San Miguel: Our Pentagon reporter Barbara Starr reported that apparently these troops were away from -- somehow managed to stray into an area where, as it was said, they should not have been. How could that happen in this particular situation, do you think?

Grange: Very confusing battlefield. You have combat troops, you have support troops. You have troops in between. They're moving back and forth with fuel, with ammunition, with repair parts, moving prisoners, taking care of displaced people, civilians on the battlefield. It may be nighttime. It gets very confusing. It's hard to navigate in a lot of this terrain.

San Miguel: Where do you think the pace of the war goes from here, now that we have this situation with prisoners of war on both sides of the conflict?

Grange: Two things, I believe. One is that the pace, I think, may pick up a bit. And I say that because extraordinary measures have been taken to regulate the amount of damage, hoping that the majority of the Iraqi forces will surrender or just turn down and put down their arms and move back to their garrisons or their home. And I think it's very important now that if that doesn't work, you'll see an increase in pressure to do so.

San Miguel: We have heard reports about the human shields, about Alessio Vinci and Walter Rodgers, actually -- he is one of the embedded journalists -- with the 7th Cavalry. Apparently there are human shields being involved here. Let's talk about the Fedayeen Saddam, the men of sacrifice, here. We have a graphic showing exactly what that's about. Keeping the regular Iraqi army from, what we understand from surrendering, which is what, apparently, they want to do and also gathering women and children near them.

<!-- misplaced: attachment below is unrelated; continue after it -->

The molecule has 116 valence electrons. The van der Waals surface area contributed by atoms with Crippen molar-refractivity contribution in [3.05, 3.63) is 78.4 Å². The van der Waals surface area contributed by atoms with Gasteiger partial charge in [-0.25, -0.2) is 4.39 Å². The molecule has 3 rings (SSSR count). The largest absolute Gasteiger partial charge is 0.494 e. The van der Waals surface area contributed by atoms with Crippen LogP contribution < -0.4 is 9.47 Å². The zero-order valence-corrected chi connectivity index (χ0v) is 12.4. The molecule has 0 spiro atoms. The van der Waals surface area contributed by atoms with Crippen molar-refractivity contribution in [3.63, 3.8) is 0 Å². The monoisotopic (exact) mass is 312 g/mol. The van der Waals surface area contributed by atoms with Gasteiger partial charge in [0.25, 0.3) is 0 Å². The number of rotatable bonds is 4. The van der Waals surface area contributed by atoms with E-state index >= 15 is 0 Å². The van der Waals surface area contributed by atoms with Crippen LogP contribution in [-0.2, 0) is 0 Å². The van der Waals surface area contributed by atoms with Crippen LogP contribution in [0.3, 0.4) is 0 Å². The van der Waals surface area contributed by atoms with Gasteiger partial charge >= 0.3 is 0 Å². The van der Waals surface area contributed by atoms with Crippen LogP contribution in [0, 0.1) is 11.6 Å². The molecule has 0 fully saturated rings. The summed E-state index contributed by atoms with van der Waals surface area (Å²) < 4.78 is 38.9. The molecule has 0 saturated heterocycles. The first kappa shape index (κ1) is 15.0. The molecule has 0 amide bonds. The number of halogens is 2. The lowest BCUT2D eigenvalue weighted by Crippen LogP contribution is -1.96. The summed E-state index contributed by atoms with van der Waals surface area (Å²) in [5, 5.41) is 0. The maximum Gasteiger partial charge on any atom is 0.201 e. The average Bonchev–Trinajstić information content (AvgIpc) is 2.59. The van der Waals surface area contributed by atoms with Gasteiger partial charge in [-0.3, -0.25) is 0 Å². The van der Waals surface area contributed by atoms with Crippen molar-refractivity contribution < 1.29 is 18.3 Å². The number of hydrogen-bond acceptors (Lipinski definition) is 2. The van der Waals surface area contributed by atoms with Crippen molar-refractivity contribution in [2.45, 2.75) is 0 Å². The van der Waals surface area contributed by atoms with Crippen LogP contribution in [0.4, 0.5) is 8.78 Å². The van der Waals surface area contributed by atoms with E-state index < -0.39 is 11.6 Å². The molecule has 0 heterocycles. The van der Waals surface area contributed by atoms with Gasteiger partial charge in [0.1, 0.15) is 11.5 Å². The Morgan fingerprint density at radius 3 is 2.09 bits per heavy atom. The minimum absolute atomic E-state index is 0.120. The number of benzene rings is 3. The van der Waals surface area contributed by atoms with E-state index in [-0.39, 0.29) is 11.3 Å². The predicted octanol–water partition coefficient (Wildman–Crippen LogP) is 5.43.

Grange: Yeah, it just goes to show the different types of forces here. I think there's some Iraqi military organizations in the Iraqi army that want to fight as soldiers. And then I think you have the extreme, the thugs that, you know, violate the rule of land warfare and force others to do certain things.

Grange: And it really is -- it goes back also to the treatment of prisoners. It disturbed me that in a situation that these prisoners were shown on television. However, what the positive aspect of this is that the world has seen American prisoners in a certain condition on worldwide television, and expects that they would be treated according to the Geneva Conventions and returned in that same condition or better than we saw on television already today.

San Miguel: Gen. David Grange, thank you for your insight.

Retired Brig. Gen. David Grange was in the U.S. Army for 30 years. He last served as commanding general of the 1st Infantry Division, the "Big Red One." In that position, he served in Germany, Bosnia, Kosovo and Macedonia. During his military career, Grange was a Ranger and Green Beret. Grange is an executive vice president and chief operating officer at the Robert R. McCormick Tribune Foundation in Chicago, Illinois. He is one of CNN's military analysts, along with retired U.S. Army Gen. Wesley Clark and retired Maj. Gen. Don Shepperd. Their briefings will appear daily on

EDITOR'S NOTE: CNN's policy is to not report information that puts operational security at risk.

EDITOR'S NOTE: This report was written in accordance with Pentagon ground rules allowing so-called embedded reporting, in which journalists join deployed troops. Among the rules accepted by all participating news organizations is an agreement not to disclose sensitive operational details.